Lexi Dibachi

by Lexi Dibachi | Programmatic

When diving into programmatic advertising for the first time, the amount of options, tactics, technology, and partners can be overwhelming. Programmatic advertising is supposed to simplify things for marketers, not make them more complicated!

But you wouldn’t know that with the amount of specialized ad inventory and terminology there is to make sense of the programmatic world. Because we’ve helped tons of brands and marketers get programmatic advertising started, we’ve decided to explain many of the common aspects of programmatic ads to those looking for more information as they explore this complex but powerful area of digital marketing.

Today’s topic: “Pre-roll” video advertising!

What is pre-roll?

No, it’s not the bread you eat before a meal, but good guess!

Programmatic pre-roll ads are a form of video ad that are served across mobile, tablet, and desktop devices immediately before a user consumes a piece of short-form video content from a publisher. Common video durations are 15-seconds and 30-seconds.

Why is it special?

Because pre-roll can be purchased programmatically, CPMs are much less expensive than what’s available in the walled gardens. You’ll have the same granular audience targeting and optimization capabilities available in programmatic display.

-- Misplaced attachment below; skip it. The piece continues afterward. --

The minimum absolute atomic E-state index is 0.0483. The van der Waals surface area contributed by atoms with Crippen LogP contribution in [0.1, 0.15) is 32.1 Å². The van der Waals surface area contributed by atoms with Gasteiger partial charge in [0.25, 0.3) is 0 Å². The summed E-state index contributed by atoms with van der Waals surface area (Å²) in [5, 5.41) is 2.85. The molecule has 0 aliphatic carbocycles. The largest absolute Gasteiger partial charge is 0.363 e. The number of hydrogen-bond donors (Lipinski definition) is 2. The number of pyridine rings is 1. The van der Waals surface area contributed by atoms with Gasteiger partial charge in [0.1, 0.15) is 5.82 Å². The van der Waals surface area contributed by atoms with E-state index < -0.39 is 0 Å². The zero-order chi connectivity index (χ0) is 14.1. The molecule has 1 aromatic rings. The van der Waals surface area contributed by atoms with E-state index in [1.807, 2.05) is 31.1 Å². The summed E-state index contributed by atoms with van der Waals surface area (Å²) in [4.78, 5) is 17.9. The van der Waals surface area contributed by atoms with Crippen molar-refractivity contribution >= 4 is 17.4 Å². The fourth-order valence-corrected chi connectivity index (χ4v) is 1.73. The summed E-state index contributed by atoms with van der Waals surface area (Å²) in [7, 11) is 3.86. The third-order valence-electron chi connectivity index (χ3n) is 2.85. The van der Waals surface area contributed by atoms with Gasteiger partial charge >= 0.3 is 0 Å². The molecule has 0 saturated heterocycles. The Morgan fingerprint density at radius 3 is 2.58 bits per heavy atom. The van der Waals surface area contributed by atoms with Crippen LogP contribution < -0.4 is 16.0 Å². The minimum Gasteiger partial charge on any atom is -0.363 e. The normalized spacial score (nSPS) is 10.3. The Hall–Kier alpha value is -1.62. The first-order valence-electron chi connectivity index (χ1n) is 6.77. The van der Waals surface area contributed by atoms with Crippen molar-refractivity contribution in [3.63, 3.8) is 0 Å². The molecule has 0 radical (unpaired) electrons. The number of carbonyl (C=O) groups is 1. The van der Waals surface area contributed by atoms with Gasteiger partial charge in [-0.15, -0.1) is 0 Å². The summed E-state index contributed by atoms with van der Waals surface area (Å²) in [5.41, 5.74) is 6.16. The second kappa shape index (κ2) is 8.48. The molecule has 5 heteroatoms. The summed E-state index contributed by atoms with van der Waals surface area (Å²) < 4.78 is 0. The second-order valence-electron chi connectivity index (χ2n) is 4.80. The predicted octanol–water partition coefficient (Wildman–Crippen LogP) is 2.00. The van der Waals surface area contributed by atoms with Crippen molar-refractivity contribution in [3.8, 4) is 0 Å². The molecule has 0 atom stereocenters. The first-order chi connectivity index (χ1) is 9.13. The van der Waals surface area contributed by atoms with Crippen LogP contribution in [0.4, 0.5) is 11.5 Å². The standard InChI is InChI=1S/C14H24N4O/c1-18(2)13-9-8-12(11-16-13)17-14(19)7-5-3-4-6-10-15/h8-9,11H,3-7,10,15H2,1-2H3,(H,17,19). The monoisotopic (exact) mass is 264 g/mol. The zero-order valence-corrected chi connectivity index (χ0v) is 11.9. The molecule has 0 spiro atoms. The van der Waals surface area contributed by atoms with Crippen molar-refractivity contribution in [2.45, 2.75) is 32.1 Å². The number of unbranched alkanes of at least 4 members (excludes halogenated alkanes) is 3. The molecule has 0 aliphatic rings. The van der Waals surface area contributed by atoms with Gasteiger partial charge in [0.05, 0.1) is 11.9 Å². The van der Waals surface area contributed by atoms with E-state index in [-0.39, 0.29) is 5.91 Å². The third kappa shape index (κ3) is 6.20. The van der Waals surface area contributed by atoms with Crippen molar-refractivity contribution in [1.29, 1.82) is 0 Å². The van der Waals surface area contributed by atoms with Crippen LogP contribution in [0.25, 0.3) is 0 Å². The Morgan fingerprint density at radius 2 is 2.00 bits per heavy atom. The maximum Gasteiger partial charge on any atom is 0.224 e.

With programmatic video, you can reach users currently consuming content contextually relevant to your brand, and you can secure inventory on premium sites like Forbes, CNN, and Business Insider, that might not be available to you by other means.

Since programmatic video is served across the internet outside of any walled gardens, there’s the additional benefit of transparency and seemingly limitless scale. Like display, when pre-roll is bought programmatically, frequency caps can be set on a minute, hour, and daily basis (in addition to week and lifetime).

An exciting feature of programmatic video is that skippable or non-skippable inventory can be targeted. With non-skippable inventory, the only way a user doesn’t complete the ad is if they close the tab or pause the video, so you can expect to see high video completion rates of around 75%.

When should I run programmatic video?

Programmatic video is a cost-effective way to support current Youtube or Connected TV efforts. Similar to these channels, pre-roll communicates your brand’s message via a high-impact medium. Alternatively, pre-roll can also be a great way to test creative assets to see what drives strong performance before investing in Connected TV.

If you see a messaging strategy that performs well on display or a video that performs well on social, it could make sense to test that same strategy via programmatic pre-roll video, since it can scale your strategy across a variety of targeting tactics. For example, if an ecommerce brand experiences a large volume of assisted conversions via YouTube, it would definitely make sense to target users currently searching your high-value keywords via programmatic video.

Which metrics and KPIs should be used to measure programmatic video?